This Scot travelled to Hastings at the weekend to meet with my agent, Simon Kavanagh and my UK editor and publisher, Peter Lavery from Macmillan. It was my 37th birthday... or so I thought. That belief would later turn out to be wrong. But then, with demonic toy rabbits on the prowl and public information broadcasts about the dangers "of the Scot" the day was bound to descend into madness.
Simon and Peter had offered to help unravel some stubborn knots in the next Deepgate Codex book, Penny Devil. Sometimes you can be so close to the text, that you need a fresh perspective. Now, thanks to a spot of unravelling and some clever reweaving the story is finally coming together.
We spent most of Saturday breaking the plot, then fixing it, then trying to break it again. One character who shouldn't have been there took a plot holiday. Another character morphed into a different person. A chapter sidled into the prologue when nobody was looking. And by mid afternoon Penny Devil had become a slightly different, yet more solid book, and everyone was happy.
Celebrations ensued with a glass of wine or four and a stroll along Hastings promenade for a game of pool and some fish and chips.
Simon thinks he's really good at pool.
"You'll beat me easily," I said, "I haven't played in years." But actually I was thinking, Mwahahaha, prepare for a hammering, Kavanagh, because I'm actually an immensely skilful player. I only choose not to say this out loud in order to savour your inevitable defeat all the more.
In a minute flat my bastard agent had sunk all of his balls like a hustler and I was standing gaping at a table clogged with reds. By the time I realised I wasn't actually a pool-god at all, but was actually a pretty crap player, the game was over.
Then again, I did have a slightly bent cue.
We stopped at Waterstones where I signed some books -- taking my time, because it always feels kind of nice to sign books in a bookshop. I briefly considered changing my surname to one which would be most likely to appear at eye-level on the shelf. But a quick glance at the top of bestseller display put me off the idea. It seems I'd sell more if I had huge plastic breasts.
Peter Lavery and I bought demonic toy rabbits from a Vietnamese street seller. Let me just point out that Mr Lavery, one of the most highly-regarded editors in the world, was buying a replacement demon-rabbit because his old one had ceased to hop.
On the way back I ducked into a doorway to light a cigarette, furtively re-emerging, apparently, like some dodgy geezer who'd nipped out of sight for a swig of Special Brew. This prompted Simon to start making "Beware the Scot" public information broadcasts as we continued along Hastings seafront. In a 1950's upper class English accent: "Ladies... he may approach you on the promenade. Ladies... beware the Scot."
By the time we stopped for a drink at the Italian restaurant near Peter's flat neither Simon nor I could speak without succumbing to fits of uncontrollable, explosive laugher. Simon's wine sprayed out of his nose. I couldn't touch my coffee for fear of snorting it across the table. Poor Peter watched us in the way a kind headmaster might observe some misbehaving students.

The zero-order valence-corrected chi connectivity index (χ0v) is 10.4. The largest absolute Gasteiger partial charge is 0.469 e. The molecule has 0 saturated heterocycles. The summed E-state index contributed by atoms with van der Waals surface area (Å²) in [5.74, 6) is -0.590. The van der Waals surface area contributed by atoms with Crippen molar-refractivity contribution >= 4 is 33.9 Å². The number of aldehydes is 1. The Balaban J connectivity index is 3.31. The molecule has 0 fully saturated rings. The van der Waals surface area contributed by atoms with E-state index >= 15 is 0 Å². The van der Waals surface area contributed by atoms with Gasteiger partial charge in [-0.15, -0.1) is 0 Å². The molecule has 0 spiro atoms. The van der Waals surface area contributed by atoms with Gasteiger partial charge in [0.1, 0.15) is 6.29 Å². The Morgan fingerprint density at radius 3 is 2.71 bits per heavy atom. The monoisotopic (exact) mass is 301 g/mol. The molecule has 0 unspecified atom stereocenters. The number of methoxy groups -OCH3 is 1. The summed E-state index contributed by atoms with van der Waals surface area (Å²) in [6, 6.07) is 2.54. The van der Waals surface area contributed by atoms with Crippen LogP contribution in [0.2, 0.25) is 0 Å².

Back in the flat, Simon found some string and hung Peter's crippled demon-rabbit up from the light shade. We watched its battery-powered death throes.
The new rabbits were friskier, so we set them against each other in battle on the carpet. Simon's "Beware the Scot" public information broadcasts continued. We decided to film one on my phone.
Peter had very kindly bought me a cake, so we had all had slice and toasted my birthday. I wondered why I'd reached this age so quickly. There was a reason, as it turned out... it wasn't my 37th birthday at all, but I didn't discover that until later.
My brother Neil and his girlfriend Sian arrived by train from Brighton. We ordered pizza and continued celebrating into the night. At some point, Neil observed that I had actually turned 36, and not 37, which came as a pleasant surprise to me. It isn't every day you become a year younger. I wish I'd bothered to do the maths twelve months ago. It seems I missed being 35 altogether.
The next day, to kill time before the train back to London, we took a stroll along the other end of the promenade -- the barren, run-down end, where few tourists venture and the shops are either closed or closing down. There's a wood flooring shop, imaginatively called "Wood Flooring", and a Scalectrix shop, imaginatively called "Scalehectic." Other shops sell cheap tat in dusty plastic wrappers: buckets and spades, sunglasses, pirate puzzle games, all of which looks like it's been on display since the seventies. Opposite these dying shops is a newly built Restaurant and Leisure complex. It's empty. Someone has drawn the letter "I" in the middle of the "To Let" sign. At least the seagulls have somewhere new to rest.
We made another "Beware the Scot" video on the train...
After a few failed attempts...
So that was Hastings. The work we did on the book has been a huge help, with Simon and Peter providing invaluable insight. Peter was a very gracious host, putting up with us all and taking care of us.And now the Scot is back in Scotland.